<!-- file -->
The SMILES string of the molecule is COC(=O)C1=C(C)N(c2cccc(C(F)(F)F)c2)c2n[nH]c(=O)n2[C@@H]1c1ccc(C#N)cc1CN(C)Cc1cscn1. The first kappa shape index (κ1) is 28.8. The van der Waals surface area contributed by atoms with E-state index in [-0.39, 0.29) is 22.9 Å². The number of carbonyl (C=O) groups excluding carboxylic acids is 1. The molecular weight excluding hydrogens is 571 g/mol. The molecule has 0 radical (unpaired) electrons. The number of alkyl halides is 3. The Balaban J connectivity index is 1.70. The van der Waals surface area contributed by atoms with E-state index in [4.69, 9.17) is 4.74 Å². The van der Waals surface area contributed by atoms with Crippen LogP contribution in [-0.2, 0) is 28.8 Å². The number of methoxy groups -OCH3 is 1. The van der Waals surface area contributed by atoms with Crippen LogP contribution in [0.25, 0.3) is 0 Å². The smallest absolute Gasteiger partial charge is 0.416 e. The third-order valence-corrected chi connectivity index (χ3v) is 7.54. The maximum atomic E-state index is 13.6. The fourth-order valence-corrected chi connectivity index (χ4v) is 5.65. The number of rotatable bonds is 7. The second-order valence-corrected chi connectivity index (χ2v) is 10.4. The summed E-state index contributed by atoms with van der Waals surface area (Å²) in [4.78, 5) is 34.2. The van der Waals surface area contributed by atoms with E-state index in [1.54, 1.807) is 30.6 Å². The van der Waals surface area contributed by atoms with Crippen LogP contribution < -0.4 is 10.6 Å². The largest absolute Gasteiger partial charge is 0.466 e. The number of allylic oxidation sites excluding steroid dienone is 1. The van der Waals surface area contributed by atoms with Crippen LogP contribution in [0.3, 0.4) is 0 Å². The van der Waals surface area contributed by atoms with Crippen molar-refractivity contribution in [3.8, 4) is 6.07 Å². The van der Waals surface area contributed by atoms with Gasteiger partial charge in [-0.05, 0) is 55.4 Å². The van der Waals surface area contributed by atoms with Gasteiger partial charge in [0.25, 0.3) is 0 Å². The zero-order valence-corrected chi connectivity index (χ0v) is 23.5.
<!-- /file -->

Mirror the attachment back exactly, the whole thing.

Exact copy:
The SMILES string of the molecule is COC(=O)C1=C(C)N(c2cccc(C(F)(F)F)c2)c2n[nH]c(=O)n2[C@@H]1c1ccc(C#N)cc1CN(C)Cc1cscn1. The first kappa shape index (κ1) is 28.8. The van der Waals surface area contributed by atoms with E-state index in [-0.39, 0.29) is 22.9 Å². The number of carbonyl (C=O) groups excluding carboxylic acids is 1. The molecular weight excluding hydrogens is 571 g/mol. The molecule has 0 radical (unpaired) electrons. The number of alkyl halides is 3. The Balaban J connectivity index is 1.70. The van der Waals surface area contributed by atoms with E-state index in [4.69, 9.17) is 4.74 Å². The van der Waals surface area contributed by atoms with Crippen LogP contribution in [-0.2, 0) is 28.8 Å². The number of methoxy groups -OCH3 is 1. The van der Waals surface area contributed by atoms with Crippen LogP contribution in [0.25, 0.3) is 0 Å². The smallest absolute Gasteiger partial charge is 0.416 e. The third-order valence-corrected chi connectivity index (χ3v) is 7.54. The maximum atomic E-state index is 13.6. The fourth-order valence-corrected chi connectivity index (χ4v) is 5.65. The number of rotatable bonds is 7. The second-order valence-corrected chi connectivity index (χ2v) is 10.4. The summed E-state index contributed by atoms with van der Waals surface area (Å²) in [4.78, 5) is 34.2. The van der Waals surface area contributed by atoms with E-state index in [1.54, 1.807) is 30.6 Å². The van der Waals surface area contributed by atoms with Crippen LogP contribution < -0.4 is 10.6 Å². The largest absolute Gasteiger partial charge is 0.466 e. The number of allylic oxidation sites excluding steroid dienone is 1. The van der Waals surface area contributed by atoms with Crippen LogP contribution in [0.3, 0.4) is 0 Å². The van der Waals surface area contributed by atoms with Crippen molar-refractivity contribution in [3.8, 4) is 6.07 Å². The van der Waals surface area contributed by atoms with Gasteiger partial charge in [-0.05, 0) is 55.4 Å². The van der Waals surface area contributed by atoms with Gasteiger partial charge in [0.25, 0.3) is 0 Å². The zero-order valence-corrected chi connectivity index (χ0v) is 23.5.